Covered is a feature where we examine the merits of various cover songs, debating whether or not they capture the spirit and intent of the original, if the cover adds anything new, and whether or not it perhaps surpasses the original. If we fail on those counts, at the very least we may expose you to different versions of great songs you hadn’t heard before.
If you guessed that we selected this song for ulterior reasons, congratulations, you have seen through my ruse. Today has been rather unpleasant, and any post published today should probably be reflective of that fact. Inspiration eventually struck, as I remembered my favorite Mudhoney track, the delightfully scuzzy “Touch Me I’m Sick”. It is certainly not the most adventurous pick, since their first hit is definitely their most well-known, but I have always loved the song’s ability to mine the common ground of Stooges-era punk with the abrasiveness and power of metal, providing the blueprint of what would become “grunge”. Also, it is a hilariously ridiculously offensive song if you take it seriously, but you probably shouldn’t.
I had no idea if anyone covered this classic, but since it is a fairly easy song to learn as well as one that is ridiculously fun to play, I figured there was a good chance that a cover existed somewhere. It turns out that Sonic Youth did an early cover of the song as part of a split single where Mudhoney returned the favor. There is not much to recommend about Sonic Youth’s version beyond any mild curiosity one might have, aside from the mildly intriguing twist of having Kim Gordon deliver the fairly depraved lyrics, giving the song an unexpected feminist perspective in the process. Otherwise, it is a fairly by-the-numbers take, with the band matching the shambolic punk attitude by barely playing the riff together after a cursory feedback-drenched intro. The importance was more symbolic, as Sonic Youth deemed this young up-and-coming band worthy of attention, serving as another example of Sonic Youth’s willingness to embrace their role as a gatekeeper in the early days of when alternative music broke into the mainstream.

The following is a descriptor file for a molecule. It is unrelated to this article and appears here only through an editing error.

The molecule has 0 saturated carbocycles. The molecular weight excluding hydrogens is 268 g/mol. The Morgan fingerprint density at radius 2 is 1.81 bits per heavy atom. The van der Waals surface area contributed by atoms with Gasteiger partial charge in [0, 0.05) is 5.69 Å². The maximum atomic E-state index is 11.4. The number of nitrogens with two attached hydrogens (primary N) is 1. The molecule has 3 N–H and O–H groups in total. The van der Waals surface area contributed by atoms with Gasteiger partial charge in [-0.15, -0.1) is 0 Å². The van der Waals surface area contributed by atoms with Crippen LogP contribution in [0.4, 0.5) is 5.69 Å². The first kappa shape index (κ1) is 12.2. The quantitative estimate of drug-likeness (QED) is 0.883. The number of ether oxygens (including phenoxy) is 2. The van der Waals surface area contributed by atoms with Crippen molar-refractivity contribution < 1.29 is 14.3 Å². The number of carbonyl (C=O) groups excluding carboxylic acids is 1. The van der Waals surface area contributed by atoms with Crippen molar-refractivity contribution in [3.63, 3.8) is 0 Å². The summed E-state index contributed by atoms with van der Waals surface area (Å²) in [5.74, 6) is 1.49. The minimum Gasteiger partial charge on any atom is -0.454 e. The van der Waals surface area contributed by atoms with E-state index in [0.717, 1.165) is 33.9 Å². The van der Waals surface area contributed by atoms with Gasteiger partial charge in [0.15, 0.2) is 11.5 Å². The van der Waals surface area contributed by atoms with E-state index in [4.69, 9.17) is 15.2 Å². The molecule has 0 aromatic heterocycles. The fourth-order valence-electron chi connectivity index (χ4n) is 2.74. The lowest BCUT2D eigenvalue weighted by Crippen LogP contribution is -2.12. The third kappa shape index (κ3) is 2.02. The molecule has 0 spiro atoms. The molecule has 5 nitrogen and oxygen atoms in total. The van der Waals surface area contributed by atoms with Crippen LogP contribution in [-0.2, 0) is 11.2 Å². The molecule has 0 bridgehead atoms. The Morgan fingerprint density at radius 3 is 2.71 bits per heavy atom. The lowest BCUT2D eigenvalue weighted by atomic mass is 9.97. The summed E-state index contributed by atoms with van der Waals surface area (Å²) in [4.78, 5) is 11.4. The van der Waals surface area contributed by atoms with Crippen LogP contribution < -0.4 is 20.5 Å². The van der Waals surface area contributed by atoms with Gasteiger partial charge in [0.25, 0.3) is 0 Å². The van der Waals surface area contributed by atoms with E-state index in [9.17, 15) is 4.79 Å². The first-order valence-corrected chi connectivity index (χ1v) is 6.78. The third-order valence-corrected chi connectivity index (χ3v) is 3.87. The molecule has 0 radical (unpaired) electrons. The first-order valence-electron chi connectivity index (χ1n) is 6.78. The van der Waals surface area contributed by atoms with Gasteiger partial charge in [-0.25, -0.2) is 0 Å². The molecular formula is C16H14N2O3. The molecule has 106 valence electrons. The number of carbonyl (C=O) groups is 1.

In the future, we will analyze Sonic Youth’s reinterpretation of an old classic that marked a better use of the band’s unique sensibility. As for “Touch Me I’m Sick”, I would stick with the original, superior version.